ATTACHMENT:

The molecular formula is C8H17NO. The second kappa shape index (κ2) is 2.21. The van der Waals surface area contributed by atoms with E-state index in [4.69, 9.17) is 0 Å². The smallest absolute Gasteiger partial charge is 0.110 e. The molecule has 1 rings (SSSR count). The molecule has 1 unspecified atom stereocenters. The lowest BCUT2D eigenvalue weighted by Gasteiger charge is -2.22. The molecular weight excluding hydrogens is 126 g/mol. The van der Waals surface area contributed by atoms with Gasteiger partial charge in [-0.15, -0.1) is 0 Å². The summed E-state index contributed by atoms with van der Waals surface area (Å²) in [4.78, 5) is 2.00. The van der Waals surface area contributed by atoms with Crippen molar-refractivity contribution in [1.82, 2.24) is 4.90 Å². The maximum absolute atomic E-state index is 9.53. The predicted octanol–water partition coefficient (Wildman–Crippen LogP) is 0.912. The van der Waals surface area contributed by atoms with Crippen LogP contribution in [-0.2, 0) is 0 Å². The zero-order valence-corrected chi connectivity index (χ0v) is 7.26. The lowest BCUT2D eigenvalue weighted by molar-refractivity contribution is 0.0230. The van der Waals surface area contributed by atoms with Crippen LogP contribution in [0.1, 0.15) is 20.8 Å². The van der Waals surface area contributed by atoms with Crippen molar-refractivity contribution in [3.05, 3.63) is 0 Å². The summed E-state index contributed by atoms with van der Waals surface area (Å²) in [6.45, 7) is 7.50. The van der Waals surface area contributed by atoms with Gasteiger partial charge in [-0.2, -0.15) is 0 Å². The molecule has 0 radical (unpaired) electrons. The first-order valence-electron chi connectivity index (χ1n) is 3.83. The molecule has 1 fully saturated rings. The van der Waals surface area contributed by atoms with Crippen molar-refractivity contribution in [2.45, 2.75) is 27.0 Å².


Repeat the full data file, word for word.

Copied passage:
The molecular formula is C8H17NO. The second kappa shape index (κ2) is 2.21. The van der Waals surface area contributed by atoms with E-state index in [4.69, 9.17) is 0 Å². The smallest absolute Gasteiger partial charge is 0.110 e. The molecule has 1 rings (SSSR count). The molecule has 1 unspecified atom stereocenters. The lowest BCUT2D eigenvalue weighted by Gasteiger charge is -2.22. The molecular weight excluding hydrogens is 126 g/mol. The van der Waals surface area contributed by atoms with Gasteiger partial charge in [-0.15, -0.1) is 0 Å². The summed E-state index contributed by atoms with van der Waals surface area (Å²) in [4.78, 5) is 2.00. The van der Waals surface area contributed by atoms with Crippen molar-refractivity contribution in [1.82, 2.24) is 4.90 Å². The maximum absolute atomic E-state index is 9.53. The predicted octanol–water partition coefficient (Wildman–Crippen LogP) is 0.912. The van der Waals surface area contributed by atoms with Crippen LogP contribution in [-0.2, 0) is 0 Å². The zero-order valence-corrected chi connectivity index (χ0v) is 7.26. The lowest BCUT2D eigenvalue weighted by molar-refractivity contribution is 0.0230. The van der Waals surface area contributed by atoms with Crippen LogP contribution in [0.1, 0.15) is 20.8 Å². The van der Waals surface area contributed by atoms with Crippen molar-refractivity contribution in [3.05, 3.63) is 0 Å². The summed E-state index contributed by atoms with van der Waals surface area (Å²) in [6.45, 7) is 7.50. The van der Waals surface area contributed by atoms with Gasteiger partial charge in [-0.2, -0.15) is 0 Å². The molecule has 0 radical (unpaired) electrons. The first-order valence-electron chi connectivity index (χ1n) is 3.83. The molecule has 1 fully saturated rings. The van der Waals surface area contributed by atoms with Crippen molar-refractivity contribution in [2.45, 2.75) is 27.0 Å².